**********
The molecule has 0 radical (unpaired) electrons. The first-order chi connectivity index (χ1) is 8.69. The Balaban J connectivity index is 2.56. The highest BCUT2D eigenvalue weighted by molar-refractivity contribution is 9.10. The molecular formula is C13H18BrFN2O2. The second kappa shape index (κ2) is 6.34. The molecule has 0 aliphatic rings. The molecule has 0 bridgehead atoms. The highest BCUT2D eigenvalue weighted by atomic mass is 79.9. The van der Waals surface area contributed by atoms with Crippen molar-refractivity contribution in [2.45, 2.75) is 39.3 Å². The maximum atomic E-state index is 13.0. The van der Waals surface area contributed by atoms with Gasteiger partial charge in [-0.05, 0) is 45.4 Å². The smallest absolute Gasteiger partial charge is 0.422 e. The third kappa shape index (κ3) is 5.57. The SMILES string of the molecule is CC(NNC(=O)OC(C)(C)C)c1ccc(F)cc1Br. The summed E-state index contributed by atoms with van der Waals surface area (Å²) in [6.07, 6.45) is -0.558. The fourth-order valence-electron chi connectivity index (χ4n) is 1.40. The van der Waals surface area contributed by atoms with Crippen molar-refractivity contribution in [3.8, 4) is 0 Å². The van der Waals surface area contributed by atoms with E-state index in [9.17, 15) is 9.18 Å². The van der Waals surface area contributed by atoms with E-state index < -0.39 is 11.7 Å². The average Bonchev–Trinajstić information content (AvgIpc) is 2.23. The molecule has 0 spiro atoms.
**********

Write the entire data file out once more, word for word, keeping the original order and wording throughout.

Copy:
The molecule has 0 radical (unpaired) electrons. The first-order chi connectivity index (χ1) is 8.69. The Balaban J connectivity index is 2.56. The highest BCUT2D eigenvalue weighted by molar-refractivity contribution is 9.10. The molecular formula is C13H18BrFN2O2. The second kappa shape index (κ2) is 6.34. The molecule has 0 aliphatic rings. The molecule has 0 bridgehead atoms. The highest BCUT2D eigenvalue weighted by atomic mass is 79.9. The van der Waals surface area contributed by atoms with Crippen molar-refractivity contribution in [2.45, 2.75) is 39.3 Å². The maximum atomic E-state index is 13.0. The van der Waals surface area contributed by atoms with Gasteiger partial charge in [-0.05, 0) is 45.4 Å². The smallest absolute Gasteiger partial charge is 0.422 e. The third kappa shape index (κ3) is 5.57. The SMILES string of the molecule is CC(NNC(=O)OC(C)(C)C)c1ccc(F)cc1Br. The summed E-state index contributed by atoms with van der Waals surface area (Å²) in [6.07, 6.45) is -0.558. The fourth-order valence-electron chi connectivity index (χ4n) is 1.40. The van der Waals surface area contributed by atoms with Crippen molar-refractivity contribution in [3.8, 4) is 0 Å². The van der Waals surface area contributed by atoms with E-state index in [9.17, 15) is 9.18 Å². The van der Waals surface area contributed by atoms with E-state index < -0.39 is 11.7 Å². The average Bonchev–Trinajstić information content (AvgIpc) is 2.23. The molecule has 0 spiro atoms.